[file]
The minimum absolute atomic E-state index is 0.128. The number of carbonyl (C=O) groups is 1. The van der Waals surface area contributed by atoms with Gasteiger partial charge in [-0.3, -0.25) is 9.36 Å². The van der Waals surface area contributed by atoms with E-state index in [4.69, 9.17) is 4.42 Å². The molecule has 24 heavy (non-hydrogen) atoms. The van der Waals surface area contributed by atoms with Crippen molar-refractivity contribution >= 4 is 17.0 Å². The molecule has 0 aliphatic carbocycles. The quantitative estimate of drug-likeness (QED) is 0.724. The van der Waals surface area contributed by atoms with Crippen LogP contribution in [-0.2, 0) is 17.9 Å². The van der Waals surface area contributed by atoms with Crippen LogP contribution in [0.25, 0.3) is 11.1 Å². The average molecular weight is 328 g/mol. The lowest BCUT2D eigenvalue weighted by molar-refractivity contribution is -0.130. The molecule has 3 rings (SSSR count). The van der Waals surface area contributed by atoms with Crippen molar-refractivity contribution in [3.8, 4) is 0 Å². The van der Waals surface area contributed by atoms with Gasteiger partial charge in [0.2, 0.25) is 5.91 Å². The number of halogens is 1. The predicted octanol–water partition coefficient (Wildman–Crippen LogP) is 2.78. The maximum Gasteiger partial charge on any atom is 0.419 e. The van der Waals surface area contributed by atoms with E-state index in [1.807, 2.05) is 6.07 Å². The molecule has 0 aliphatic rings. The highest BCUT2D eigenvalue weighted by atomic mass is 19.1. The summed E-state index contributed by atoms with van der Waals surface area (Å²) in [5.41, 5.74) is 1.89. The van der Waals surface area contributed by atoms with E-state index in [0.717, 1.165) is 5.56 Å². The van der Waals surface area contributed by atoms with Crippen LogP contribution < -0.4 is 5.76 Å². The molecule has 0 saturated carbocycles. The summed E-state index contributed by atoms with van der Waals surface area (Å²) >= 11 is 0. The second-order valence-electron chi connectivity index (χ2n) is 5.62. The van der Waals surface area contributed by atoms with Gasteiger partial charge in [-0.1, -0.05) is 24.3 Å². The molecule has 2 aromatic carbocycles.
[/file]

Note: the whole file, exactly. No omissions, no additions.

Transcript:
The minimum absolute atomic E-state index is 0.128. The number of carbonyl (C=O) groups is 1. The van der Waals surface area contributed by atoms with Gasteiger partial charge in [-0.3, -0.25) is 9.36 Å². The van der Waals surface area contributed by atoms with E-state index in [4.69, 9.17) is 4.42 Å². The molecule has 24 heavy (non-hydrogen) atoms. The van der Waals surface area contributed by atoms with Crippen molar-refractivity contribution >= 4 is 17.0 Å². The molecule has 0 aliphatic carbocycles. The quantitative estimate of drug-likeness (QED) is 0.724. The van der Waals surface area contributed by atoms with Crippen LogP contribution in [-0.2, 0) is 17.9 Å². The van der Waals surface area contributed by atoms with Crippen LogP contribution in [0.25, 0.3) is 11.1 Å². The average molecular weight is 328 g/mol. The lowest BCUT2D eigenvalue weighted by molar-refractivity contribution is -0.130. The molecule has 3 rings (SSSR count). The van der Waals surface area contributed by atoms with Crippen molar-refractivity contribution in [3.8, 4) is 0 Å². The van der Waals surface area contributed by atoms with Gasteiger partial charge in [0.2, 0.25) is 5.91 Å². The number of halogens is 1. The predicted octanol–water partition coefficient (Wildman–Crippen LogP) is 2.78. The maximum Gasteiger partial charge on any atom is 0.419 e. The van der Waals surface area contributed by atoms with E-state index in [1.807, 2.05) is 6.07 Å². The molecule has 0 aliphatic rings. The highest BCUT2D eigenvalue weighted by atomic mass is 19.1. The summed E-state index contributed by atoms with van der Waals surface area (Å²) in [5.41, 5.74) is 1.89. The van der Waals surface area contributed by atoms with E-state index in [0.717, 1.165) is 5.56 Å². The van der Waals surface area contributed by atoms with Crippen LogP contribution < -0.4 is 5.76 Å². The molecule has 0 saturated carbocycles. The summed E-state index contributed by atoms with van der Waals surface area (Å²) >= 11 is 0. The second-order valence-electron chi connectivity index (χ2n) is 5.62. The van der Waals surface area contributed by atoms with Gasteiger partial charge in [-0.1, -0.05) is 24.3 Å². The molecule has 2 aromatic carbocycles.